The Stranger in the Wood was the book on the top of the pile of my lockdown library. A fitting read for our current times.
A young man, Christopher Knight, inexplicably leaves his family, parks the car at the side of the road and disappears into the Maine woods to live alone for 27 years. That is until he is captured breaking into the kitchen of a children’s camp by a zealous ex Marine and local park warden and the game is up.
In this expertly researched book, Finkel examines Knight’s early life, his loner tendencies and his motivations for leaving. He visits Knight’s camp and interviews local residents, from whom Knight stole.
I guess we all have idealised notions of what a hermit should be and, romantically want them to be a rebel with a cause, whether it is disenchantment with modern life, a desire to go back to nature or a spiritual calling. In this Knight disappoints.
He is a hermit unable to shake his addiction to late 20th century American culture. Despite being an able hunter and fisherman, Knight chose to live close to civilization and steal food from the summer cabins dotted around the nearby lake.
His diet consists primarily of junk food. The kind of American food likely to give you scurvy. He has a thing for Mac N cheese, Mountain Dew and marshmallows. He steals trashy novels, he steals radios, he even steals a portable tele and, when discovered, his camp contained a dump with 20 odd years of plastic litter slowly degrading into the forest. It is hard to find any of this laudable.
What did strike me as admirable though was his complete lack of desire to ‘tell his story.’ How deeply refreshing in this day and age. He didn’t want to share his insights, he just wanted to be left alone.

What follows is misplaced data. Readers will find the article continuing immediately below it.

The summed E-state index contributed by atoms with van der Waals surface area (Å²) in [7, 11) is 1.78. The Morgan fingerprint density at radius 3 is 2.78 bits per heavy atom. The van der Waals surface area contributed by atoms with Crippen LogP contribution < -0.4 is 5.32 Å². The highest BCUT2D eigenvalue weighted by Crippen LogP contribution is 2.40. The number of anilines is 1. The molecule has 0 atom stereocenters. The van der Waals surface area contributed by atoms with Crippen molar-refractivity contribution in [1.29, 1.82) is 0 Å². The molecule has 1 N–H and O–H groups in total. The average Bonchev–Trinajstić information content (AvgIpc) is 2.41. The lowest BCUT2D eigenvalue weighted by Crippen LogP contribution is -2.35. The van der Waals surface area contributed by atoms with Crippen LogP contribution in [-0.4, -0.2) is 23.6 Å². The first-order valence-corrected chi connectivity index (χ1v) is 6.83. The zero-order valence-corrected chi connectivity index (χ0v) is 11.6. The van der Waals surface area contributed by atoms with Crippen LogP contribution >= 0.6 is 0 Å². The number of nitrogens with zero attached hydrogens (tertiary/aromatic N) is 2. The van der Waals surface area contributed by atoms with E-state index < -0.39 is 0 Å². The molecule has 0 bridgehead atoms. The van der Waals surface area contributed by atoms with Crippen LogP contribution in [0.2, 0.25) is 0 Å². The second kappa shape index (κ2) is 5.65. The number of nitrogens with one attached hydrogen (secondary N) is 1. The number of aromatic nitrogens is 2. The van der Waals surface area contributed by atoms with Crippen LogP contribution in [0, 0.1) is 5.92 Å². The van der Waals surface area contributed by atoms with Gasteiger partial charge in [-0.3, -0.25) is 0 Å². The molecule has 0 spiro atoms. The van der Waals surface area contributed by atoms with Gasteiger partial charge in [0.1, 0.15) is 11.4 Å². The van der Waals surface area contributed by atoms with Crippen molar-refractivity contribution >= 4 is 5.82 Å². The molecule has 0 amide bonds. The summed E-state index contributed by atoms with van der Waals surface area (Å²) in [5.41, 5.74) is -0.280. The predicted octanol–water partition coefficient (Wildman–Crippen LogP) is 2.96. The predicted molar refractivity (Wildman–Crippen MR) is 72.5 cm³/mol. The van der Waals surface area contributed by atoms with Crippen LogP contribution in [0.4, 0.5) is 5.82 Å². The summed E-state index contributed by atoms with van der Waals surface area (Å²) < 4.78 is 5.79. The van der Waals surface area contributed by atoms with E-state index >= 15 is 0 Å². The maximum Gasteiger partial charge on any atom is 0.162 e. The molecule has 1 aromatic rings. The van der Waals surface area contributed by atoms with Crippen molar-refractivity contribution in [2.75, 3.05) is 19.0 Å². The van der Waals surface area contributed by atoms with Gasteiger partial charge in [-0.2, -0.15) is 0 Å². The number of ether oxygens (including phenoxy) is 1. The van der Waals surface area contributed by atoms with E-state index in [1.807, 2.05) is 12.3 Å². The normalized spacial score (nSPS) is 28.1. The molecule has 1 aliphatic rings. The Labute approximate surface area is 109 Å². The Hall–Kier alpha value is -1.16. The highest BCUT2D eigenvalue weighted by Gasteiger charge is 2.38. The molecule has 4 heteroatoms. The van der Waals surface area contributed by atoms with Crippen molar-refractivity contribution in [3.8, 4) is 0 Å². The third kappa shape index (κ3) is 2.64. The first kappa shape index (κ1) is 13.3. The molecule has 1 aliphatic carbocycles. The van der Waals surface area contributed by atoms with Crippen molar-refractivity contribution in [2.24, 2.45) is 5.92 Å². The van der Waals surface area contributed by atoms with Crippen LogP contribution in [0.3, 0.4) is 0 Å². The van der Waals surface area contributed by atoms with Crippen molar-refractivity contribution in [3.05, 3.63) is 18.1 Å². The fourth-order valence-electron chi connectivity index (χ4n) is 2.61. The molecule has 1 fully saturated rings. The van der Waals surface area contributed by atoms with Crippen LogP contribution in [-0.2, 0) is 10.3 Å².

Unfortunately for Knight, Finkel’s fascination with the story just won’t let up and, after an exchange of letters, he, uninvited, flies across the country and visits Knight in jail and follows this up by invading his families home. This persistence feels intrusive but it pays off and he manages to win Knights confidence and prise his story out of him.
In some ways, where the book works best, for me, is not in this personal tale but in placing it in context of historical account of hermits and explorations of the psychological make up of the people who would choose this life.
Christopher Knight is clearly a man who doesn’t fit in society, who finds interaction with other people an exhausting performance and feels he can only truly be himself when alone.
After two weeks of lockdown with the world suddenly online and the blinking eye of my laptop invading my living room I know how he feels.
Shut in the towns unable to escape, the thought of vanishing into the nearest woods is suddenly even more compelling.
The story of someone who truly went into retreat and found solace in being alone felt strangely refreshing. But before I disappear I think I will pack something more nutritious than Mac N Cheese